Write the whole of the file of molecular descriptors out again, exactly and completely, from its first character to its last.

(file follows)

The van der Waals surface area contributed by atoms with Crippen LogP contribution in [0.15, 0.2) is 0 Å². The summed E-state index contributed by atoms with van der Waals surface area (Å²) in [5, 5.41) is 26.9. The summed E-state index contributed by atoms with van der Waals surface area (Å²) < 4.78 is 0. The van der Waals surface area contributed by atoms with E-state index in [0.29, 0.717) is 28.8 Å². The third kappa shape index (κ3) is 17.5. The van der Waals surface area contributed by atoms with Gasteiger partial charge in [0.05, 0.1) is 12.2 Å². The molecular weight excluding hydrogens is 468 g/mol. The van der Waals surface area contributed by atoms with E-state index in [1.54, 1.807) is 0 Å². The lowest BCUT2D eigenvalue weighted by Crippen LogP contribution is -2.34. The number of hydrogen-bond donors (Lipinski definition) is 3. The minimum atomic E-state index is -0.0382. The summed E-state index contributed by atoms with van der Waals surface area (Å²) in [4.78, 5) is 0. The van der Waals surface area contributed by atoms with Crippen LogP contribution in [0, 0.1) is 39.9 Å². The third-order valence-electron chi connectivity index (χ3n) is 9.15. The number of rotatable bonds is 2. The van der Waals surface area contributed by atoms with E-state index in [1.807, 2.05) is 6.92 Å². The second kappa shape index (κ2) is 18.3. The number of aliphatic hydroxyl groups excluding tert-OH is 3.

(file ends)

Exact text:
The van der Waals surface area contributed by atoms with Crippen LogP contribution in [0.15, 0.2) is 0 Å². The summed E-state index contributed by atoms with van der Waals surface area (Å²) in [5, 5.41) is 26.9. The summed E-state index contributed by atoms with van der Waals surface area (Å²) < 4.78 is 0. The van der Waals surface area contributed by atoms with E-state index in [0.29, 0.717) is 28.8 Å². The third kappa shape index (κ3) is 17.5. The van der Waals surface area contributed by atoms with Gasteiger partial charge in [0.05, 0.1) is 12.2 Å². The molecular weight excluding hydrogens is 468 g/mol. The van der Waals surface area contributed by atoms with E-state index in [1.54, 1.807) is 0 Å². The lowest BCUT2D eigenvalue weighted by Crippen LogP contribution is -2.34. The number of hydrogen-bond donors (Lipinski definition) is 3. The minimum atomic E-state index is -0.0382. The summed E-state index contributed by atoms with van der Waals surface area (Å²) in [4.78, 5) is 0. The van der Waals surface area contributed by atoms with Crippen LogP contribution in [0, 0.1) is 39.9 Å². The third-order valence-electron chi connectivity index (χ3n) is 9.15. The number of rotatable bonds is 2. The van der Waals surface area contributed by atoms with E-state index in [1.807, 2.05) is 6.92 Å². The second kappa shape index (κ2) is 18.3. The number of aliphatic hydroxyl groups excluding tert-OH is 3.